Prostate adenoma is a benign non-cancerous pathology corresponding to an increase in prostate volume. Its cause may be linked to a change in male hormone production due to age. Around 80% of men aged 50 and over suffer from this disease.
How do I know if I have prostate adenoma? prostate adenoma?
If you experience one or more of these symptoms, make an appointment with a urologist to begin your diagnosis, which consists of a questionnaire about your symptoms and an ultrasound scan.
To prevent the adenoma from becoming too large and causing further symptoms, prostate adenoma resection can be performed endoscopically or by laser.
Prostate cancer is the most common cancer in men. On average, 1 in 8 men is affected before the age of 75. It is caused by the presence of numerous small cancer cells that multiply day by day within the prostate.
This cancer is manifested by frequent urges to urinate, difficulty emptying the bladder, a reduction in the size or strength of the urine stream, urinary incontinence (leakage of urine) or an ejaculatory stream that becomes less strong than before.
When a patient suffers from one or more of these symptoms, his or her doctor will carry out the following tests to confirm or rule out the presence of cancerous cells in the prostate: a clinical examination, a blood test, an ultrasound scan of the prostate and a biopsy.
Urinary lithiasis, also known as renal colic (or kidney stones), is a recurrent pathology caused by an obstacle (frequently a kidney stone behaving like a small pebble) blocking the flow of urine from the kidney to the bladder. Between 5% and 10% of the population suffer from this pathology. This segment comprises people aged between 20 and 60, 3 quarters of whom are men.
Kidney colic is characterized by severe pain in the lower back or abdomen, blood and/or pus in the urine, difficulty urinating, painful and/or burning sensations when urinating, and fever. In case of infection, you may also experience chills, nausea, vomiting and fever.
Kidney stones can also be asymptomatic. In this case, the pathology is usually detected by a blood or urine test, an ultrasound scan or an abdominal CT scan.
To avoid repeated attacks of nephritic colic, and if the kidney stone does not evacuate on its own, a laser procedure(stone fragmentation) can destroy the clots.
Transperineal biopsy is an innovative diagnostic technique, performed under local anaesthetic, which reduces the risk of nosocomial infection to virtually zero, is painless and precise enough to avoid over-treatment.
This procedure, which is still not very widespread in Europe and is performed by a urologist, requires lengthy, specialized training and very high-tech equipment.
The ultrasound machine used to take this sample merges MRI and ultrasound images. If cancer is suspected, the practitioner will take a targeted sample through the skin of the perineum rather than the rectum ( locoregional ss - outpatient or 1 night).
Introduction of a miniaturized camera through the natural tract (urethra, bladder and ureter) to visualize the stone. Calculus fragmentation is carried out in situ by a laser capable of 400 impacts/sec (increasing its efficiency and the speed of the operation). Fragmented stones can be removed using extraction forceps. (Under GA - 1 or 2 nights).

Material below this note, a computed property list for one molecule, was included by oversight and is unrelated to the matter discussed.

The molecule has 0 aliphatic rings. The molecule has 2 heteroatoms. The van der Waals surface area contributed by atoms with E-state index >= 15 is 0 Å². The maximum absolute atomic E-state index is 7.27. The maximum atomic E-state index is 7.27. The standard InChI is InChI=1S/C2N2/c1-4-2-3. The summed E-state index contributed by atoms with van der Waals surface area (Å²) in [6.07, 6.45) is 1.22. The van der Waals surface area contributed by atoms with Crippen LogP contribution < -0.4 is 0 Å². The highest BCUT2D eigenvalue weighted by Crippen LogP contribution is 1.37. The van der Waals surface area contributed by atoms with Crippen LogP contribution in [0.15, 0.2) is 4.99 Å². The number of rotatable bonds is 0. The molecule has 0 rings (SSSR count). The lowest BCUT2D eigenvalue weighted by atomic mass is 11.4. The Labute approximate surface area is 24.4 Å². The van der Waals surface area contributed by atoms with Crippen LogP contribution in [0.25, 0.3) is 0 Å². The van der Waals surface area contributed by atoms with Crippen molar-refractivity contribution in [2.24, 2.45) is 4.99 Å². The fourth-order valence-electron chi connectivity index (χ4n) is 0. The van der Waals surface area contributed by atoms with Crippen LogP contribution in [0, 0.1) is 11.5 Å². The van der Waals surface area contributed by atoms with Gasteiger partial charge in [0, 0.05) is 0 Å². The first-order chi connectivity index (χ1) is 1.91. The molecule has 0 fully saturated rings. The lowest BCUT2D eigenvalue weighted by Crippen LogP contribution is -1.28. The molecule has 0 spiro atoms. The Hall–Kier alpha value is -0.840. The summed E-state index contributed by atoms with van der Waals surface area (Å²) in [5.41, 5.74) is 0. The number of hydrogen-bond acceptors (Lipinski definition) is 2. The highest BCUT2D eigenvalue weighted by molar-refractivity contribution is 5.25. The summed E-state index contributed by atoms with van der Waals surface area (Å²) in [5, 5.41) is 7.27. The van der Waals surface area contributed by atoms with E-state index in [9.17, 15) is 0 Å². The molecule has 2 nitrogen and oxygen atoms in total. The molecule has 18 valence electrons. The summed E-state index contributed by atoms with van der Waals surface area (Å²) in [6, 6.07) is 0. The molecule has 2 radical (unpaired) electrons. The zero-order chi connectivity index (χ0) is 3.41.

Introduction of a resector through the natural tract to cut the adenoma into small pieces and remove it. (Under GA - 2 or 3 nights).
The advantage of this technique is that the laser is used transperineally. The adenoma is destroyed and then evacuated via the natural route. The Elesta laser has the advantage of preserving ejaculation. (Under GA - 2 or 3 nights).
Prostatic Artery Embolization (PAE) is an innovative, non-invasive procedure to reach the prostate without surgery through its endovascular approach. It is performed by an outpatient interventional radiologist.
The interventional radiologist inserts a 1.6 mm-diameter catheter into the artery in the wrist or groin. Then, under X-ray control, he directs the catheter to the small arteries supplying the prostate. After checking that the catheter is correctly positioned in the prostatic artery, microscopic particles are injected. These block the blood supply to the prostate arteries. As a result, the prostate receives less blood, shrinks in size and allows urine to pass through more easily.
This procedure is performed without any incisions or scars.
It treats all prostate-related urinary symptoms without affecting the urethra or bladder neck.
The procedure lasts 1h30 on average, with the option of being slightly asleep or not.
Il traite les maladies de l’appareil urinaire de l’homme et de la femme mais aussi de l’appareil génital masculin (infections urinaires, troubles urinaires adénome de la prostate, calculs des voies urinaires, cancers de la prostate, de la vessie, du rein, des testicules).
Le professeur Aurel MESSAS est l’un des pionniers de la chirurgie mini-invasive en urologie, il maîtrise différentes techniques chirurgicales innovantes, comme la chirurgie laparoscopique et robotique, la chirurgie endoscopique sans cicatrice au laser, la lithotritie extra-corporelle sans cicatrice.
Ancien Chef de service d’Urologie – Centre d’Accueil et de soins Hospitaliers de Nanterre – Hôpital Max Fourestier
Ancien Chef de clinique – Hôpital Bichat-Claude Bernard à Paris
Ancien interne des Hôpitaux de Paris
Membre – Comité Scientifique de l’Association Européenne d’Urologie
Président – Comité de l’Association Européenne d’Urologie